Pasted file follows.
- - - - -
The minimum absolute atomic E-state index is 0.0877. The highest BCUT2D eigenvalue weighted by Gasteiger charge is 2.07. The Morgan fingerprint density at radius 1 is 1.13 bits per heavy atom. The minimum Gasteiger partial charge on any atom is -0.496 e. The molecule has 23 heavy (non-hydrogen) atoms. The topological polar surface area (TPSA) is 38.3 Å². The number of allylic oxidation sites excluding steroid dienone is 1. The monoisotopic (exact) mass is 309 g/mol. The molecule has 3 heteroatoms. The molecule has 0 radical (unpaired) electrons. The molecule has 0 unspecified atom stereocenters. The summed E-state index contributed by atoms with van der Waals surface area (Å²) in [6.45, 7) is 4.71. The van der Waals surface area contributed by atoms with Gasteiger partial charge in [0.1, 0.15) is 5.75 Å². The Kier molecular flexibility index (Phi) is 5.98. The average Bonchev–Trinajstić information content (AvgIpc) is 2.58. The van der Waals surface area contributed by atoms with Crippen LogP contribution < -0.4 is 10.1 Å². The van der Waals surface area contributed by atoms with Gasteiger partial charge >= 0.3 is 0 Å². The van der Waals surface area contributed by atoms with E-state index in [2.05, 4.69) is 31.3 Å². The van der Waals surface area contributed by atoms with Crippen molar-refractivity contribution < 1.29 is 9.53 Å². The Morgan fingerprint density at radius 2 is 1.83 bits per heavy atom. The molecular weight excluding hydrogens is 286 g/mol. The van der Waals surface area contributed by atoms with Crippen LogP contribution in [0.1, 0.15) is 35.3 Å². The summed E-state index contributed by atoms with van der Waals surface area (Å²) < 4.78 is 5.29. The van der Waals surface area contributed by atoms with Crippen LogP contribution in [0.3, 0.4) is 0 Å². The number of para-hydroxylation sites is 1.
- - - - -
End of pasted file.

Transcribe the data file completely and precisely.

The minimum absolute atomic E-state index is 0.0877. The highest BCUT2D eigenvalue weighted by Gasteiger charge is 2.07. The Morgan fingerprint density at radius 1 is 1.13 bits per heavy atom. The minimum Gasteiger partial charge on any atom is -0.496 e. The molecule has 23 heavy (non-hydrogen) atoms. The topological polar surface area (TPSA) is 38.3 Å². The number of allylic oxidation sites excluding steroid dienone is 1. The monoisotopic (exact) mass is 309 g/mol. The molecule has 3 heteroatoms. The molecule has 0 radical (unpaired) electrons. The molecule has 0 unspecified atom stereocenters. The summed E-state index contributed by atoms with van der Waals surface area (Å²) in [6.45, 7) is 4.71. The van der Waals surface area contributed by atoms with Gasteiger partial charge in [0.1, 0.15) is 5.75 Å². The Kier molecular flexibility index (Phi) is 5.98. The average Bonchev–Trinajstić information content (AvgIpc) is 2.58. The van der Waals surface area contributed by atoms with Crippen LogP contribution < -0.4 is 10.1 Å². The van der Waals surface area contributed by atoms with Gasteiger partial charge >= 0.3 is 0 Å². The van der Waals surface area contributed by atoms with E-state index in [2.05, 4.69) is 31.3 Å². The van der Waals surface area contributed by atoms with Crippen molar-refractivity contribution < 1.29 is 9.53 Å². The Morgan fingerprint density at radius 2 is 1.83 bits per heavy atom. The molecular weight excluding hydrogens is 286 g/mol. The van der Waals surface area contributed by atoms with Crippen LogP contribution in [0.1, 0.15) is 35.3 Å². The summed E-state index contributed by atoms with van der Waals surface area (Å²) < 4.78 is 5.29. The van der Waals surface area contributed by atoms with Crippen LogP contribution in [0.3, 0.4) is 0 Å². The number of para-hydroxylation sites is 1.